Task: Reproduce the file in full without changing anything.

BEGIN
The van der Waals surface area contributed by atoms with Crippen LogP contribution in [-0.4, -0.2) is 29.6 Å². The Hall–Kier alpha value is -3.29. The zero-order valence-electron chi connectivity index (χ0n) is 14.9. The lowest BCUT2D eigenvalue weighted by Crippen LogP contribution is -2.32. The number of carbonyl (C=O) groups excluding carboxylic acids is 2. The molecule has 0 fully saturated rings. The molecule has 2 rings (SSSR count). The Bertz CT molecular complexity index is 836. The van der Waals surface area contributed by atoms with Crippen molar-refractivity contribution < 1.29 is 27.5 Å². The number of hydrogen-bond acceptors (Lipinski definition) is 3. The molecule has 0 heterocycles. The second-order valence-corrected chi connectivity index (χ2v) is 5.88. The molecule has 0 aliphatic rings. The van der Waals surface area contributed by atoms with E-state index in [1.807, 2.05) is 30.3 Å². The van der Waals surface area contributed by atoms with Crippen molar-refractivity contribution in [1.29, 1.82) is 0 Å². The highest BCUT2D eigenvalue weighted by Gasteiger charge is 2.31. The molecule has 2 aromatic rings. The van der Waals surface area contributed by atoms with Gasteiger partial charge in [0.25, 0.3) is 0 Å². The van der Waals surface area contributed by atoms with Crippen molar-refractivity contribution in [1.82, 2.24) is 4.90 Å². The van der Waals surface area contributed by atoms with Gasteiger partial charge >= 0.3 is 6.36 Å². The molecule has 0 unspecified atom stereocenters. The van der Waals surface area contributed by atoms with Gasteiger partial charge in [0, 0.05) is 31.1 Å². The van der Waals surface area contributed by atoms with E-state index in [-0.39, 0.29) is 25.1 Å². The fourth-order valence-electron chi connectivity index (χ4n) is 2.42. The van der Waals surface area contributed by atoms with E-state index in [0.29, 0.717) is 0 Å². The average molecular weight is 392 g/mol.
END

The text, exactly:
The van der Waals surface area contributed by atoms with Crippen LogP contribution in [-0.4, -0.2) is 29.6 Å². The Hall–Kier alpha value is -3.29. The zero-order valence-electron chi connectivity index (χ0n) is 14.9. The lowest BCUT2D eigenvalue weighted by Crippen LogP contribution is -2.32. The number of carbonyl (C=O) groups excluding carboxylic acids is 2. The molecule has 0 fully saturated rings. The molecule has 2 rings (SSSR count). The Bertz CT molecular complexity index is 836. The van der Waals surface area contributed by atoms with Crippen molar-refractivity contribution < 1.29 is 27.5 Å². The number of hydrogen-bond acceptors (Lipinski definition) is 3. The molecule has 0 heterocycles. The second-order valence-corrected chi connectivity index (χ2v) is 5.88. The molecule has 0 aliphatic rings. The van der Waals surface area contributed by atoms with E-state index in [1.807, 2.05) is 30.3 Å². The van der Waals surface area contributed by atoms with Crippen molar-refractivity contribution in [1.29, 1.82) is 0 Å². The highest BCUT2D eigenvalue weighted by Gasteiger charge is 2.31. The molecule has 2 aromatic rings. The van der Waals surface area contributed by atoms with Gasteiger partial charge in [0.25, 0.3) is 0 Å². The van der Waals surface area contributed by atoms with Crippen molar-refractivity contribution in [1.82, 2.24) is 4.90 Å². The van der Waals surface area contributed by atoms with Gasteiger partial charge >= 0.3 is 6.36 Å². The molecule has 0 unspecified atom stereocenters. The van der Waals surface area contributed by atoms with Gasteiger partial charge in [0, 0.05) is 31.1 Å². The van der Waals surface area contributed by atoms with E-state index in [-0.39, 0.29) is 25.1 Å². The fourth-order valence-electron chi connectivity index (χ4n) is 2.42. The van der Waals surface area contributed by atoms with E-state index in [0.29, 0.717) is 0 Å². The average molecular weight is 392 g/mol.